Processing large format film by hand is difficult, and there are many pitfalls, or many opportunities to improve in the craft. Don’t get me wrong, processing large film is not really much different from processing 35mm or medium format, but the larger size creates problems. When I first started 4×5 film processsing I used 5×7 trays in total darkness. I started off using trays since I had everything that I needed all ready in the darkroom. Developing in Trays in total darkness sucks. You can’t see anything (obviously), but it is also hard to keep track of individual sheets if you are developing more than one. I had some problems with scratches showing up on the negatives as they would rub together. The only positive, is that it is the cheapest way to start developing black and white ( no color developing here since you have no way to control temperature reliably).
Pros: Cheap entry, Loading film in to the tray is easy.
Cons: Large amount of chemistry required, scratch’s negatives, no temperature control, total darkness required
After a while I upgraded to a Yankee tank. These are also terrible. They are not light proof, so you still need to be in the dark. The tank had slot s that would hold the film for processing and only moderately scratched up the negative ( which was an improvement over tray developing for me). The tank itself was incredibly tedious to load, and you had to be very careful not to put 2 sheets in one slot. Putting 2 sheets in one slot will cause one of the sheets to not develop properly as the chemistry could not freely flow along the negative.
Pros: Kept the negatives separated while developing
Cons: Loading was difficult, Developing was difficult , the tanks required a large amount of chemistry.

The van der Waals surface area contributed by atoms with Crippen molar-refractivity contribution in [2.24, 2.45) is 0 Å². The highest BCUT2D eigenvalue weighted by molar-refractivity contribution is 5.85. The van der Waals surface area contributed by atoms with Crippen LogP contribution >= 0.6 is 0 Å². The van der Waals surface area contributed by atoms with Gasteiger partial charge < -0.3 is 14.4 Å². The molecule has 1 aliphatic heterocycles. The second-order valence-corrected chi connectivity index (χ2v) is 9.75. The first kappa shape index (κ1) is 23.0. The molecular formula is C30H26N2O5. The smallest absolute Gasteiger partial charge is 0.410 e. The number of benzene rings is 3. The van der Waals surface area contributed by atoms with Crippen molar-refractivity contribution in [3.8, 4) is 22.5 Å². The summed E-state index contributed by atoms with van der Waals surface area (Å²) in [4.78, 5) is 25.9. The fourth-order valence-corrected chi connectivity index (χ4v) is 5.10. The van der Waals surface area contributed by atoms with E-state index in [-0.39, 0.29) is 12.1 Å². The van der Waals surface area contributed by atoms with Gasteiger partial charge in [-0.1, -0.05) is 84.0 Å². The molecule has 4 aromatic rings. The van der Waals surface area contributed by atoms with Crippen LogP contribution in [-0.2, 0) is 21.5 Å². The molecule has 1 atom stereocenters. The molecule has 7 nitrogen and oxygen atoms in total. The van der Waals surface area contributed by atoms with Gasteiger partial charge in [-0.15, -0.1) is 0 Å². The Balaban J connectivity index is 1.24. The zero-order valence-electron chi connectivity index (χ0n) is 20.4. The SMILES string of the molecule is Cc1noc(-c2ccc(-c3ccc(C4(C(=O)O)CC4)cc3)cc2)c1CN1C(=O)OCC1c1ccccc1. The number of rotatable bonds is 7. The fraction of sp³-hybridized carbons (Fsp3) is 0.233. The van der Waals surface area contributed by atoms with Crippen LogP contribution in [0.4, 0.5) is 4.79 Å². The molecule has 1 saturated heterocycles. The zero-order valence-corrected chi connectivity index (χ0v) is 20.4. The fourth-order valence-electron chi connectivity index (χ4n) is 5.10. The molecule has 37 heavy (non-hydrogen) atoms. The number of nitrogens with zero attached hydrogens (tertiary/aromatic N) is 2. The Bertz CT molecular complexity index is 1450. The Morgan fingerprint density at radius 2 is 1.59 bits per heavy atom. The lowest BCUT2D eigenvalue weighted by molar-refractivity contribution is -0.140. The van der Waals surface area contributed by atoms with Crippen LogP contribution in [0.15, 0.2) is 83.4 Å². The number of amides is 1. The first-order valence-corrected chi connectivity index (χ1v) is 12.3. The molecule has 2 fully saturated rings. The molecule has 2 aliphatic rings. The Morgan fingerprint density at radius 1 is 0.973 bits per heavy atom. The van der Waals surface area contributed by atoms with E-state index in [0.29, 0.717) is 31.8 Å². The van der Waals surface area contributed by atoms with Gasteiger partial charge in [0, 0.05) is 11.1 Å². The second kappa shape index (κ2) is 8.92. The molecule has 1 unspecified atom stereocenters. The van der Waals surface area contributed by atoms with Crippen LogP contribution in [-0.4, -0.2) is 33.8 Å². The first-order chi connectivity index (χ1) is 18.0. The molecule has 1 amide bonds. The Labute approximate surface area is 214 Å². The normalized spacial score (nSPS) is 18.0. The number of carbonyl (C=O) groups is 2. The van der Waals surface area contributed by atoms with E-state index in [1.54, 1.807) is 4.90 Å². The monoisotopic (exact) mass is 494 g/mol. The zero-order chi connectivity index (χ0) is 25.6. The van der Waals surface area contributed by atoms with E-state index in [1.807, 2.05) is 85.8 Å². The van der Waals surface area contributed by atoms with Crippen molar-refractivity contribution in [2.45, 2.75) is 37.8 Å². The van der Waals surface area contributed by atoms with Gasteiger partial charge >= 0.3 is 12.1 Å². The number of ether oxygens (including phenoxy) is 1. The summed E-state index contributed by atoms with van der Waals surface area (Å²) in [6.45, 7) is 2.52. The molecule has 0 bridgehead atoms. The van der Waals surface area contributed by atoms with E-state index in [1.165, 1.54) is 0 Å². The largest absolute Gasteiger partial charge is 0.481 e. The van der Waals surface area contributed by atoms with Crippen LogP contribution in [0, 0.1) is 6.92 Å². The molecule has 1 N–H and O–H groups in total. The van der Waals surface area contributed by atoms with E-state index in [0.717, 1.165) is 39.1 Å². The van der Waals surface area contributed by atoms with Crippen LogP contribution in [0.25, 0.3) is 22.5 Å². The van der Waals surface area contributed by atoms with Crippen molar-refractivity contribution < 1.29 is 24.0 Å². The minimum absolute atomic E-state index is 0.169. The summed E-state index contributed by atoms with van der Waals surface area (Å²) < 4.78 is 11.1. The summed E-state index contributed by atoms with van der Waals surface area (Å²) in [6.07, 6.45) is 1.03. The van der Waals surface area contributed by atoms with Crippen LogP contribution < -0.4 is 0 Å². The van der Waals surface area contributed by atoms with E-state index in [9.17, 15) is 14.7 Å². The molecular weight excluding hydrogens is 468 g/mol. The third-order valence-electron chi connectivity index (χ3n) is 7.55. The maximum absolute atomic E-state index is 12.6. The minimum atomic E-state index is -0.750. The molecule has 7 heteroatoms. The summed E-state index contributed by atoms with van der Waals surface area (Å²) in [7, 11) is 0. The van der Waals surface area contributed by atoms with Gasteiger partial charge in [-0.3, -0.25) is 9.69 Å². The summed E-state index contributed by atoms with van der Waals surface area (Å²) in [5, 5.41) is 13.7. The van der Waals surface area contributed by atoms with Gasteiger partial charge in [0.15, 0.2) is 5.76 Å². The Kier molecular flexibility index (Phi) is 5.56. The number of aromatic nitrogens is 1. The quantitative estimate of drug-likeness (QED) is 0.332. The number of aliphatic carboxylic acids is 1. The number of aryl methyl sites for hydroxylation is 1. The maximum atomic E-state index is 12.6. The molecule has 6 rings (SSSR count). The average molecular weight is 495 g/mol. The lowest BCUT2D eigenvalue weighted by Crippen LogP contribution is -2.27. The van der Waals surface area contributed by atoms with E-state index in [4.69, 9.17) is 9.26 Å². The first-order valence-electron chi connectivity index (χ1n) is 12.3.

After the yankee tank, I picked up a HP Combi Plan 4×5 tank next. I stuck with the combi plan for a couple years, it is not a terrible daylight tank and they are not being made or sold any longer, so you will need to find them on the used market. The company marketed the combi plan as:
“HP’s Combi-Plan 4×5 Film Developing Tank will hold both sheet film from 6.5 cm to 4″x5″. Its adjustable carrier will hold up to six sheets, and can be used with wet and dry films. A locking retainer clip secures the film within the carrier, and the leak-proof lid allows for inverse agitation, like in 35mm tanks. It also comes with a loader for easy, foolproof loading in the dark.”
Believe me when I say that is all dirty lies. This thing leaks like crazy. You do not want to do inverse agitation. Aside from the problems with leaking during agitation, this is not a bad option for developing black and white film and color film. The film carrier can be finicky to load, and there is a risk of loading more than one sheet per slot, but it was much improved over the Yankee tank. Also I never had any problems with scratches.
Pros: Light tight tank. Can accommodate multiple sizes of films.
Cons: expensive system, Loading was difficult, Leaks during inversion agitation , the tanks required a large amount of chemistry.
I purchased a SP-445 Daylight tank recently. This was a kickstarter project that was successful, and I have seen the tank for sale for a while now. I was developing a batch of 4x5s a while ago and mis-loaded 2 sheets in the Combi-Plan tank, and both sheets were ruined because of uneven developing. That was pretty much the last draw for me, and I ordered the new tank that promised to solve all of my problems.
The tank itself was $87, so not really expensive but not cheap, either. The SP-445 uses about 1/2 of the chemistry to develop than my older method, so that will save quite a bit as time goes on. The film holders load very similar to normal 4×5 film holders, so loading the SP-445 is already a familiar process. The tank is light tight, and does a good not not leaking if properly sealed. I have never used a tank that is perfectly sealed (all the tanks that I have ever used leak a little, and the SP-445 is similar to the best of them).
Pros: Smaller chemistry requirement, tank does not leak when processing, relatively easy to load in complete darkness,
Cons: Can only develop 4 4×5 sheets of film at one time
I would Recommend this new film tank over any of the tanks that I have tried, it is the best option I have used to date.